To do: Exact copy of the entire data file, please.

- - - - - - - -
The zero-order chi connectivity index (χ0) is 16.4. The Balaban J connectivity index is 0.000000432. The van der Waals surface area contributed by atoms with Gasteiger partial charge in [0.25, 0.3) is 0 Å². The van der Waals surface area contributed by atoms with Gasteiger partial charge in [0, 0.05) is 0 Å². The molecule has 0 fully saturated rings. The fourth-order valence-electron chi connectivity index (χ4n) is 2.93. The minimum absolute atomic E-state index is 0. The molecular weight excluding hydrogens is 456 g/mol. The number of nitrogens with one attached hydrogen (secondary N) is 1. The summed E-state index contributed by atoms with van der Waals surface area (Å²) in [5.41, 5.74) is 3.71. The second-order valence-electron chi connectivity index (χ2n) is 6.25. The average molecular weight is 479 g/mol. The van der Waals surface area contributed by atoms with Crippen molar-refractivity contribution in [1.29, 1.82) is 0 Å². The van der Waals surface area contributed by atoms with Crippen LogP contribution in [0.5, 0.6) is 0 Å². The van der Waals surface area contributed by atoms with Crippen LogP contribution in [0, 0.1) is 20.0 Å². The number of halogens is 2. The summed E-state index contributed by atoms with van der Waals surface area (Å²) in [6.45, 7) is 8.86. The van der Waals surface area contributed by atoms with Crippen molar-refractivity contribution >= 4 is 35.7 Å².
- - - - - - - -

The zero-order chi connectivity index (χ0) is 16.4. The Balaban J connectivity index is 0.000000432. The van der Waals surface area contributed by atoms with Gasteiger partial charge in [0.25, 0.3) is 0 Å². The van der Waals surface area contributed by atoms with Gasteiger partial charge in [0, 0.05) is 0 Å². The molecule has 0 fully saturated rings. The fourth-order valence-electron chi connectivity index (χ4n) is 2.93. The minimum absolute atomic E-state index is 0. The molecular weight excluding hydrogens is 456 g/mol. The number of nitrogens with one attached hydrogen (secondary N) is 1. The summed E-state index contributed by atoms with van der Waals surface area (Å²) in [5.41, 5.74) is 3.71. The second-order valence-electron chi connectivity index (χ2n) is 6.25. The average molecular weight is 479 g/mol. The van der Waals surface area contributed by atoms with Crippen molar-refractivity contribution in [1.29, 1.82) is 0 Å². The van der Waals surface area contributed by atoms with Crippen LogP contribution in [0.5, 0.6) is 0 Å². The van der Waals surface area contributed by atoms with Crippen LogP contribution in [0, 0.1) is 20.0 Å². The number of halogens is 2. The summed E-state index contributed by atoms with van der Waals surface area (Å²) in [6.45, 7) is 8.86. The van der Waals surface area contributed by atoms with Crippen molar-refractivity contribution >= 4 is 35.7 Å².